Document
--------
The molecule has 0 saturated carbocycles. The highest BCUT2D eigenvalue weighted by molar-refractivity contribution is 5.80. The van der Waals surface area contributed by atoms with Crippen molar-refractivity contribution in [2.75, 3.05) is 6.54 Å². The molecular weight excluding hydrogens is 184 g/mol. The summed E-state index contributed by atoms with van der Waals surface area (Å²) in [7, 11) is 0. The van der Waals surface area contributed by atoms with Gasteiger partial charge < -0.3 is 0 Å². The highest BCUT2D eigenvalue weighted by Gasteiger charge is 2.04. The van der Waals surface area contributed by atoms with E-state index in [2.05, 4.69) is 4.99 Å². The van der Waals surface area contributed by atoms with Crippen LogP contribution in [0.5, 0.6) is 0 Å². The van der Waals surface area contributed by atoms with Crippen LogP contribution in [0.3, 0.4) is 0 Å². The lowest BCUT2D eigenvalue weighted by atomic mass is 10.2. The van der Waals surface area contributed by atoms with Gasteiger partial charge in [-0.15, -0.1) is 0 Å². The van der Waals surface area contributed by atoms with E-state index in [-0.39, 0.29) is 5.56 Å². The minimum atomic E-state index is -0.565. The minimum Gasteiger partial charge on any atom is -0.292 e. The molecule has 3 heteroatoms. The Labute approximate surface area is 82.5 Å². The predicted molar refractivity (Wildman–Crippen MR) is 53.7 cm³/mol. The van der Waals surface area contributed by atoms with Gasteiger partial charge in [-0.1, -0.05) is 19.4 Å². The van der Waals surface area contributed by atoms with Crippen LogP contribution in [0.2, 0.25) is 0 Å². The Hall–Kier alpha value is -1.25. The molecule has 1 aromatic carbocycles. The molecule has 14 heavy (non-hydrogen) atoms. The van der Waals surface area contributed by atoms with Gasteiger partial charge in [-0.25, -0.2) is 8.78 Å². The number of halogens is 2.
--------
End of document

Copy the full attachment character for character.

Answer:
The molecule has 0 saturated carbocycles. The highest BCUT2D eigenvalue weighted by molar-refractivity contribution is 5.80. The van der Waals surface area contributed by atoms with Crippen molar-refractivity contribution in [2.75, 3.05) is 6.54 Å². The molecular weight excluding hydrogens is 184 g/mol. The summed E-state index contributed by atoms with van der Waals surface area (Å²) in [7, 11) is 0. The van der Waals surface area contributed by atoms with Gasteiger partial charge < -0.3 is 0 Å². The highest BCUT2D eigenvalue weighted by Gasteiger charge is 2.04. The van der Waals surface area contributed by atoms with E-state index in [2.05, 4.69) is 4.99 Å². The van der Waals surface area contributed by atoms with Crippen LogP contribution in [0.5, 0.6) is 0 Å². The van der Waals surface area contributed by atoms with Crippen LogP contribution in [0.3, 0.4) is 0 Å². The lowest BCUT2D eigenvalue weighted by atomic mass is 10.2. The van der Waals surface area contributed by atoms with Gasteiger partial charge in [-0.15, -0.1) is 0 Å². The van der Waals surface area contributed by atoms with E-state index in [-0.39, 0.29) is 5.56 Å². The minimum atomic E-state index is -0.565. The minimum Gasteiger partial charge on any atom is -0.292 e. The molecule has 3 heteroatoms. The Labute approximate surface area is 82.5 Å². The predicted molar refractivity (Wildman–Crippen MR) is 53.7 cm³/mol. The van der Waals surface area contributed by atoms with Gasteiger partial charge in [-0.1, -0.05) is 19.4 Å². The van der Waals surface area contributed by atoms with Crippen LogP contribution in [0.2, 0.25) is 0 Å². The Hall–Kier alpha value is -1.25. The molecule has 1 aromatic carbocycles. The molecule has 14 heavy (non-hydrogen) atoms. The van der Waals surface area contributed by atoms with Gasteiger partial charge in [-0.25, -0.2) is 8.78 Å². The number of halogens is 2.